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Impact of Soils

Integrated crop–livestock systems are characterized using the same land for both crop and livestock production, either simultaneously or sequentially, to improve land use of land and environmental resources. Previous research has highlighted the significant contributions of these systems in replenishing soil organic carbon (SOC). Additionally, the integration of acid-tolerant upland rice varieties with improved grasses pastures has shown promise in boosting both crop and livestock productivity. To establish the baselines for SOC content under these systems, understand the mechanisms and drivers of SOC sequestration, assess the relationship between the deep-rooted new cultivars and improvements in productivity and SOC content in soil, it is essential to evaluate soil conditions within the context of farmers’ fields. This research aims to unravel the potential of deep rooting forage and crop components in replenishing SOC in the tropical soils of human-intervened farms and landscapes.

Gene Editing Training

Our innovative approach

This investigation analyzes SOC stabilization mechanisms at various soil depths in field experiments, utilizing robust methods to assess particulate and mineral-associated organic carbon as well as carbon isotopes (C13, C14) for quantifying SOC persistence and its spatial distribution. We are developing digital soil mapping models utilizing artificial intelligence and remote sensing for site-specific SOC mapping and landscape monitoring.

Outcomes / Outputs

Deep-rooted forage and crop components in crop-livestock systems contribute to replenishing soil organic carbon (SOC) in human-intervened areas with tropical soils. This investigation utilizes digital soil mapping approaches to establish baselines and estimate the potential for SOC accumulation. We identify hotspots for SOC sequestration by leveraging deep-rooted forage grasses and rice genotypes in crop-livestock systems. Our approach involves field trials with pasture grass alone, rice alone, and pasture-rice rotations, with quantified SOC storage changes over time in Latin America. We compare conventional with improved ones using deeper rooting genotypes, assessing differences in SOC storage potential. Furthermore, we will assess disparities in SOC storage potential and specifically assess the contribution of rice roots using stable carbon isotopes.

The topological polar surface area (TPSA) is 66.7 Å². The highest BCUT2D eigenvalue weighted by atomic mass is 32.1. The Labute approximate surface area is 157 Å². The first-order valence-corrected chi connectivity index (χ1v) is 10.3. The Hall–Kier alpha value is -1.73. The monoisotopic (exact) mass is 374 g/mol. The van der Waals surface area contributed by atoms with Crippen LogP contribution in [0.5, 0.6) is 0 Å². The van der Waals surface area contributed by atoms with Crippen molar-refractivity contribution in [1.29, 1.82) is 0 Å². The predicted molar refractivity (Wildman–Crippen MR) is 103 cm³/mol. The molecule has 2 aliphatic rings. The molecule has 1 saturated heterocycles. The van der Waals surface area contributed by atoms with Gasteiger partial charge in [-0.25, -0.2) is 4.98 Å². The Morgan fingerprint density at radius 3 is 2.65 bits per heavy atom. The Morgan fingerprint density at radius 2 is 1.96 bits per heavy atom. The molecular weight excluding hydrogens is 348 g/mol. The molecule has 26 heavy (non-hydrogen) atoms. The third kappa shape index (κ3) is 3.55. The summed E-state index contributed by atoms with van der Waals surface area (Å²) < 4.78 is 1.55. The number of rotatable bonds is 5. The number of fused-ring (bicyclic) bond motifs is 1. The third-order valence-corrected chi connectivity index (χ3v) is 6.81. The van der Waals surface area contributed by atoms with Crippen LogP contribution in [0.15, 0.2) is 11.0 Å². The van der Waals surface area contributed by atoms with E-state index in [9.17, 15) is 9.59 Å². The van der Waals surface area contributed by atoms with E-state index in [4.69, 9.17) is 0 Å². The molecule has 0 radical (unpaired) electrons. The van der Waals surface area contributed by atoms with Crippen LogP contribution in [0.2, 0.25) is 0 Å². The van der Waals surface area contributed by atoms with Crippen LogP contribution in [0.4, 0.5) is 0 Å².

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Future steps

SOC sequestration and stabilization are gradual processes that unfold over several years before tangible changes become apparent. Therefore, we will continuously monitor the field trials in Colombia while developing robust methods and digital tools for monitoring SOC changes over time. The information from these trials will enable us to determine the rates of SOC sequestration in these systems. Furthermore, we will assess how regenerative agricultural practices, when combined with deep-rooted genotypes, enhance SOC storage capacity within deep soil layers. Additionally, our research seeks to deepen our understanding of the principal drivers and mechanisms behind SOC sequestration, with the aim of scaling this knowledge across diverse landscapes.


Mayesse da Silva
Senior Soil Scientist
Multifunctional Landscapes



Wetland Soils

Soil carbon storage potential of acid soils

Approximating Soil Organic Carbon Stock


Predicted soil organic carbon (SOC) content (g/kg) and SOC stock (t/ha)

Laboratorio de Servicios Analíticos



The Alliance of Bioversity International and CIAT is part of CGIAR, a global research partnership for a food-secure future.


Alliance of Bioversity International and CIAT

Latin American Hub

Palmira – Colombia

Address: Km 17 Recta Cali-Palmira

Phone: (+57) 6024450000